Jyotisha or Jyotishya (ज्योतिष, ज्योतिश्या / "light, heavenly body") is the traditional Hindu system of Astrology, also known as Hindu Astrology (हिंदू ज्योतिष) or Vedic Astrology (वैदिक ज्योतिष).

Vedanga Jyotishya (वेडांगा ज्योतिश्या) is one of the earliest texts about Astronomy within the Vedas (वेद / "knowledge").

- The Vedas (वेद) are a large body of religious texts originating in Ancient India.
Composed in Vedic Sanskrit (वैदिक संस्कृत), the texts constitute the oldest layer of Sanskrit (संस्कृत) literature and the oldest scriptures of Hinduism.
Hindus consider the Vedas (वेद) to be apauruṣeya (अपौरुषेय), which means "not of a man, superhuman" and "impersonal, authorless".

However, it is believed that the Horoscopic Astrology practiced in the Indian subcontinent came from Hellenistic influences, post-dating the Vedic period (c. 1500 - c. 500 BCE).

In the mythologies Ramayana (रामायणम्, Rāmāyaṇa) and Mahabharata (महाभारतम्, Mahābhārata) are multiple references about Electional Astrology (Event Astrology), omens, dreams and physiognomy.

- Electional Astrology (Event Astrology) is a branch found in most traditions of Astrology according to which, a practitioner decides the most appropriate time for an event, based on the astrological auspiciousness of that time.

- Ramayana (रामायणम्, Rāmāyaṇam) is one of the two major Sanskrit (संस्कृत) epics of Ancient India (dated variously from 5th to 1rst Century BCE), the other being the Mahabharata (महाभारतम्, Mahābhārata).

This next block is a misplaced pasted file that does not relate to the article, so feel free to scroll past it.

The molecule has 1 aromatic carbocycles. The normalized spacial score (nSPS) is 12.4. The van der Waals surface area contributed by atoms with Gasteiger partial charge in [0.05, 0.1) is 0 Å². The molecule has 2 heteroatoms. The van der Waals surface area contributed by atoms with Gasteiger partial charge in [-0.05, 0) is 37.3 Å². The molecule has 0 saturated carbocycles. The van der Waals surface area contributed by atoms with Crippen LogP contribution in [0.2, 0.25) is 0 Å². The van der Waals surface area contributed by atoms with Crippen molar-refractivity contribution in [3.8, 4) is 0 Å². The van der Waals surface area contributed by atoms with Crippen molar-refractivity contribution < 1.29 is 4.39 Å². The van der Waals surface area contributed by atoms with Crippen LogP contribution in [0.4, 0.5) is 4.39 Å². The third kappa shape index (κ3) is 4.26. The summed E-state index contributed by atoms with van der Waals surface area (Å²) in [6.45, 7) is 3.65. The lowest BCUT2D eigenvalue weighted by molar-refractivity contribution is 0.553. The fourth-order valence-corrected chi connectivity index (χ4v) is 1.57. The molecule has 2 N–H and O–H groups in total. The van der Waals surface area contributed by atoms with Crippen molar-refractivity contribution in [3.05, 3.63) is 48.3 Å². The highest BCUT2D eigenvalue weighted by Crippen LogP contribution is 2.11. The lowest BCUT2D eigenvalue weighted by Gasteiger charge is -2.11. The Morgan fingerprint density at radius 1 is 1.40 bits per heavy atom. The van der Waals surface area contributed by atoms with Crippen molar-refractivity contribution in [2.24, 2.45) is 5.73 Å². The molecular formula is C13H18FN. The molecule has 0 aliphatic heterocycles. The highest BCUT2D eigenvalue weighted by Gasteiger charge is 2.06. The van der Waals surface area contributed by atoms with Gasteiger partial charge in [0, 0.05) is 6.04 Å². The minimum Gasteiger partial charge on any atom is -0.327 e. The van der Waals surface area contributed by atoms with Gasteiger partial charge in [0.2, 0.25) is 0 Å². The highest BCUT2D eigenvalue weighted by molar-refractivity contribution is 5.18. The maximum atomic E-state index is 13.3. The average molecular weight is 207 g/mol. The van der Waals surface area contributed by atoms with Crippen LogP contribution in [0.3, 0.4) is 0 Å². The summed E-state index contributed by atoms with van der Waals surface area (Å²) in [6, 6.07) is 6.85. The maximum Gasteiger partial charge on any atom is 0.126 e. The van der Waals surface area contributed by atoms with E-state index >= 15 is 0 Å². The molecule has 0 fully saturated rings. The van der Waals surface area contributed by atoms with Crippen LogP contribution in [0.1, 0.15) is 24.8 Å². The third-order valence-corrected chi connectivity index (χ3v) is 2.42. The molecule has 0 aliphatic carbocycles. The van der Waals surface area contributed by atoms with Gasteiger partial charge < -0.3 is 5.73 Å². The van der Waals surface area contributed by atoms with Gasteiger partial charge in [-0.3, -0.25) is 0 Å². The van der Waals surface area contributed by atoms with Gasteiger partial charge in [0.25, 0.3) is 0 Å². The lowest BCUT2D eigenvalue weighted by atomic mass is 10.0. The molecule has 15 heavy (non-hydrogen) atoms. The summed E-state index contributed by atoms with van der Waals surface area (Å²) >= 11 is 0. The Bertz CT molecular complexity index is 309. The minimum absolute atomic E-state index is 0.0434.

The epic, traditionally ascribed to the Rishi Valmiki (ऋषि वाल्मीकि), narrates the life of Rama (राम, Rāma / रामचंद्र, Ramachandra / Major Deity of Hinduism / Seventh avatar of the god Vishnu, विष्णु), the legendary prince of the Kosala Kingdom (कोसला किंगडम).

- Rishis (ऋषि / "Enlightened Persons") have composed hymns of the Shrutis (श्रुतिस / वेद, Vedas) and Smritis (स्मृतियों / उपनिषद, Upanishads - रामायणम्, Ramayan - महाभारतम्, Mahabharat).

- Mahabharata (महाभारतम्, Mahābhārata) is a major Sanskrit (संस्कृत) epic of Ancient India (originated: 8th and 9th Centuries BCE / dated: early Gupta period, c. 4th century CE).
Mahabharata (महाभारतम्, Mahābhārata) narrates the struggle between two groups of cousins in the Kurukshetra War (कुरुक्षेत्र युद्ध / 5561 - c. 950 BCE) and the fates of the Kaurava (कौरव) and the Pāṇḍava (पाण्डव) Princes, and their succession.
Traditionally, the authorship of the Mahabharata (महाभारतम्, Mahābhārata) is attributed to Vyāsa (व्यास / "Compiler") or Veda Vyāsa (वेदव्यास, veda-vyāsa / "the one who classified the Vedas") or Krishna Dvaipāyana (कृष्ण पीयाना / referring to his dark complexion and birthplace).
Vyāsa (व्यास) is considered to be one of the seven Chiranjivins (चिरञ्जीवि / long-lived or immortals), who are still in existence according to Hindu tradition.

- The Ramayana (रामायणम्, Rāmāyaṇam) and the Mahabharata (महाभारतम्, Mahābhārata) form Hindu Itihasa (हिंदू इटीहासा / "Hindu History").

Jyotiṣa (ज्योतिष, Jyotisha / ज्योतिश्या, Jyotishya) is one of the Vedāṅga (वेदाङ्ग / "Limbs of the Veda"), the six auxiliary disciplines used to support Vedic (वैदिक) rituals.

Early Jyotiṣa (ज्योतिष, Jyotisha / ज्योतिश्या, Jyotishya) is concerned with the preparation of a calendar to determine dates for sacrificial rituals, with nothing written regarding planets.

There are mentions of eclipse-causing "demons" in the Atharvaveda (अथर्ववेद) and Chāndogya Upaniṣad (छांदोग्योपनिषद्, Chāndogyopaniṣad), the latter mentioning Rāhu (राहु / a shadow entity believed responsible for eclipses and meteors).

The term "graha" (ग्राहा), which is now taken to mean "planet", originally meant "demon".